Monthly Archives: June 2012

On Mapskrieg and craigslist Cease and Desist Requests

As I mentioned on Twitter a while back, I got a cease and desist request from craigslist a couple of weeks ago for Mapskrieg (my craigslist + Google Maps mashup for web and iOS). This request came at a pretty bad time (right before I was to move from Chicago to Ann Arbor). I quickly agreed to it and removed the app (I didn’t really have time or money to fight a lawsuit). I also added a passive-aggressive note on mapskrieg.com that you can still read if you’d like. I contacted a reporter at PandoDaily since I had seen a few other tweets about C&Ds from craigslist. He proceeded to write a pretty badly researched article (he originally was going to post that I made housingmaps.com) that got very little attention.

Fast forward to Friday and I got a tweet that Mapskrieg’s competitor, Padmapper, also got a C&D. The internet erupts in anger and I realize that I forgot to write a eulogy for Mapskrieg! While I won’t get too deep into the politics of the current situation (I kinda think it’s like complaining about getting a speeding ticket after successfully speeding for 5 years without being caught), I will write a bit about Mapskrieg since it’s kind of a nostalgic topic for me.

The success of Mapskrieg was largely an accident. It wasn’t born out of a desire to build a business or anything like that. I built it because 1) I had just been rejected for a job at Google and wanted to prove to them that I was a false negative and 2) I accepted an offer to go to Michigan for my Master’s degree and I needed to find a place to live. Mapskrieg killed two birds with one stone.

While I had intended for Mapskrieg to simply show me apartment listings in Ann Arbor (something that housingmaps.com didn’t and still doesn’t do), I found that the scraper I wrote could just as easily apply to any of the other craigslist areas in the US and Canada. I decided to go large scale and slap some Google Adsense ads on there to help pay for the server. I sent a message to Mashable and they were nice enough to do a writeup of the service. This led to other stories from Lifehacker and other cool blogs. Apparently this bootstrapped Mapskrieg to the point where it had enough Google juice to show up in a lot of search engine results pages. I learned quite a lot about SEO and advertising from running Mapskrieg as a result. I won’t go too far in detail about how much it ended up making, but at one point it made enough to pay for my rent, which was pretty sweet.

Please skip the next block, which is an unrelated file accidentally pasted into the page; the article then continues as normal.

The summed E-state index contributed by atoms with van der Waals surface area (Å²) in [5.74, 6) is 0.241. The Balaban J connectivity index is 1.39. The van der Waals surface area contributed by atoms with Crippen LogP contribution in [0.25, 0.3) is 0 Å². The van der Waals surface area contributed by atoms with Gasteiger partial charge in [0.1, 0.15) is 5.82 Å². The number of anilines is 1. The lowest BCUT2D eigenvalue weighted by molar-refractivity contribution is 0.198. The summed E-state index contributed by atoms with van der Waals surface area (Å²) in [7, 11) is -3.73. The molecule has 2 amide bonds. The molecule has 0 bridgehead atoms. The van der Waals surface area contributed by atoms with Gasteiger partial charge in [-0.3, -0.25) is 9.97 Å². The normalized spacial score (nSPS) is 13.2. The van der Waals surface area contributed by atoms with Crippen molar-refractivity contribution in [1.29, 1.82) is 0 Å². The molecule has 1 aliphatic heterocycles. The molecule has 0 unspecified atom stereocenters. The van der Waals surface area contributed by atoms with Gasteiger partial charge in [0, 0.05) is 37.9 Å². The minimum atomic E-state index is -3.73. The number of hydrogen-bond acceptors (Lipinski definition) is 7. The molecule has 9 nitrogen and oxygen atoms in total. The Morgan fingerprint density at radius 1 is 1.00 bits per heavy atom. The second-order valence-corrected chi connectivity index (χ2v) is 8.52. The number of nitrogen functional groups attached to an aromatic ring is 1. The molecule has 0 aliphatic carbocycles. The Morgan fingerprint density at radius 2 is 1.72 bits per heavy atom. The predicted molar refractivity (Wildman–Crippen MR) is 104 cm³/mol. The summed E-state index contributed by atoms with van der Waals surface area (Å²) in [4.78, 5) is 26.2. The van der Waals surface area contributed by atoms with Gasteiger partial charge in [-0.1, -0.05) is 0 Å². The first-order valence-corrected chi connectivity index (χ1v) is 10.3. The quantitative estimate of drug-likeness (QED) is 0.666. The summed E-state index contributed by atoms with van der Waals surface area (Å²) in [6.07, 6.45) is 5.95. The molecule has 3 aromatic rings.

During grad school, I was too busy to add any improvements to Mapskrieg. After my first semester I realized that the page loads were getting slower and slower. Mapskrieg was slowly losing visitors. This was because I foolishly kept all listings in the database and pretty much never cleaned up or deleted old ones. The database got to millions and millions of rows or something equally ridiculous. I wrote a script that automated the process of pruning listings. Aside from a few random modifications (including porting Mapskrieg to Google App Engine, then reverting it), that was the last update I made to Mapskrieg. While Mapskrieg started to show its age (using technology from 2007 that I wrote when I was a noob), a new competitor came along that made it even more crappy looking: Padmapper.